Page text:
Student-drawn monkeys, tigers and other jungle animals trek across the brightly colored halls of the Mansfield campus of Pantego Christian Academy (PCA), where the sounds of learning echo with what can only be described as fun. Perhaps it is the dedicated teachers, partnered with involved parents, resolved to bringing up children to stand on biblical faith. Perhaps it is the curriculum, with an Honorable Character Program, which rewards students based on character traits such as honor, obedience, wisdom, kindness, self-control and honesty. Or perhaps it is the students themselves, working hard and making their education a successful pathway to their future. Whatever the reason may be, the difference at Mansfield PCA is tangible, making it easy to see why every year, more and more students and families are joining the stampede.
Having just completed its third year, PCA’s second campus is growing by leaps and bounds. Elementary Principal Cindy Sherrill explained, “We opened in 2007 with 37 students. This year we had right around 100, and we’re looking to have about 130 next year. We’re adding a grade level every year to get to fifth grade. Right now we have 3-year-olds through third grade, so this coming year we’ll add fourth and then fifth.” The current plan after students complete fifth grade is to send them on to the Arlington campus for middle school. “In years to come,
it’d be grand to have all grade levels right here, but as for right now, that’s the plan,” she shared.
Currently, the school building and grounds are leased from Mansfield Bible Church. “It had been a desire of the school board for a number of years to go south and have a Christian school in this area. Mansfield Bible Church was buying this facility in 2007, but at the time it was too big for them, so they asked us to come here and start our school,” Cindy said. “There was our opportunity, and it’s
worked out perfectly, because we were able to start small and grow.”
Cindy is a long-time PCA Panther, having taught kindergarten at the Arlington campus for 14 years, from which both of her children graduated. The move from teaching to principal was a bit unexpected, but the last three busy years have reinforced what she feels is a calling. “I heard someone say, ‘This is the hardest job I’ve ever loved.’ I think that says it perfectly,” she laughed.
Having the benefit of a well-established campus, with 47 years of successful methods and curriculum, has made the job of Mansfield PCA’s educators a bit easier. Plus, it never hurts to bring along some friends. “We brought some lead teachers from Arlington, who had been at that campus for several years, which was a huge help,” Cindy noted. “We also have some specialty teachers we share part time with the Arlington campus. That helps keep us connected as campuses and gives our kids more interaction.”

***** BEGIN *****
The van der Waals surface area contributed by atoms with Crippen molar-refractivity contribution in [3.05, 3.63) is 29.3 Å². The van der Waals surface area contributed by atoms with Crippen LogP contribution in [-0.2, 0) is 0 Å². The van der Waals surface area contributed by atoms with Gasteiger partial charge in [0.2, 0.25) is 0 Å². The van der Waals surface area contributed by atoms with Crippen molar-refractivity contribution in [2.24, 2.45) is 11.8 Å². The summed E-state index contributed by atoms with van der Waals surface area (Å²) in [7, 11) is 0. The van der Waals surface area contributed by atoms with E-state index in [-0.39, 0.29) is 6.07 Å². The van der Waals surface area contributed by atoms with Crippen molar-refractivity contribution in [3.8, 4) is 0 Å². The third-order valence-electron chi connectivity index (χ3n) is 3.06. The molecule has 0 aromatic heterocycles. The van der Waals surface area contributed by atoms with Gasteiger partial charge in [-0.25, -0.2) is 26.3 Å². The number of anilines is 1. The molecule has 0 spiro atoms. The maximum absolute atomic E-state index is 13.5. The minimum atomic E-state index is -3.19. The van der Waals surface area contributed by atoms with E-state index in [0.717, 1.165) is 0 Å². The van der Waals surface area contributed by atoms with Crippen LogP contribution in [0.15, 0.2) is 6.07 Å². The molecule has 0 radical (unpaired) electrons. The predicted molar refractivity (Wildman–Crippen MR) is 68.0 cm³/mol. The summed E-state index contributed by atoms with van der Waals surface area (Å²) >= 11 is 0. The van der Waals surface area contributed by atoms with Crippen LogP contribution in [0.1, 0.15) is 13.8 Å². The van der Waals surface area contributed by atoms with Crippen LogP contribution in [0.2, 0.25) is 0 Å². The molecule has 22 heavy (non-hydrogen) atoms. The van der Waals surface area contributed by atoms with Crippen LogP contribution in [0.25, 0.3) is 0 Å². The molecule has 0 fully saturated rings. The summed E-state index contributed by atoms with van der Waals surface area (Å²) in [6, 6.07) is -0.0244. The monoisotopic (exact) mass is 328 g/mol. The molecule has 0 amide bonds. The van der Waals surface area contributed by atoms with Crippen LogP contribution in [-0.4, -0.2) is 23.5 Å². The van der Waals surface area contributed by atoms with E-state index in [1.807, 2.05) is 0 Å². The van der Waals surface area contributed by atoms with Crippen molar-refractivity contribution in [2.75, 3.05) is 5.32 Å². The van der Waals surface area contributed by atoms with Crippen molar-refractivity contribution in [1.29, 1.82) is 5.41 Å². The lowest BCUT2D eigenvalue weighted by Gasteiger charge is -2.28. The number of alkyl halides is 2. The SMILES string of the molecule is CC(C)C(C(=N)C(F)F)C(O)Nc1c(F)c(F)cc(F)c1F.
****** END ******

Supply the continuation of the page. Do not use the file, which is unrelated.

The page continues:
Contrary to some views on private schooling, Cindy is quick to point out her students are not removed from the “real world,” but are instead being equipped with skills which will help them make that world a better place. “Our intention from the very beginning with each child is college preparation, so we have very challenging academics. But we also teach everything from a biblical perspective and a Christian worldview,” she noted. “We bring the Lord into everything we teach to help our students stand on biblical knowledge and know why they believe what they believe, especially in subjects like science, so they can defend their faith. I tell parents, ‘Yes, we are a Christian school and we teach the Bible, but it’s bigger than that.’”
Rhonda Attaway, admissions director, praises the PCA parents for the school’s success. “Our parents are very much involved. We want them to be on board and understand our curriculum. We’re a covenantal school; our purpose is to partner with Christian parents to raise up Christian children,” she said. “We have very like-minded families, so there is a bonding that takes place. They really get to know each other, even in the classes above and below. There’s just that family feel. Everybody plays a part.” Smaller class sizes, with no more than 15 students per class, mean more individualized attention. “The parents get the sense that their child is noticed here and cared for, not just a number,” Rhonda added.
Our community has been reaping the benefits of PCA Panther pride, as students learn to “do unto others” according to Matthew 7:12. The Children’s Medical Center of Dallas, local nursing homes and food banks, Haiti earthquake survivors and the American Cancer Society are just a few of the recipients of the students’ volunteerism. “We think that service and mission projects within the community are very important. We’re raising community- minded children with the responsibility of service,” Cindy said. “We all know, as parents, that you can’t shelter your child completely from the world. But, by parents making the choice to have their children come here, I think they are giving them the support they need to be in the world.”
Written by Jaime Ruark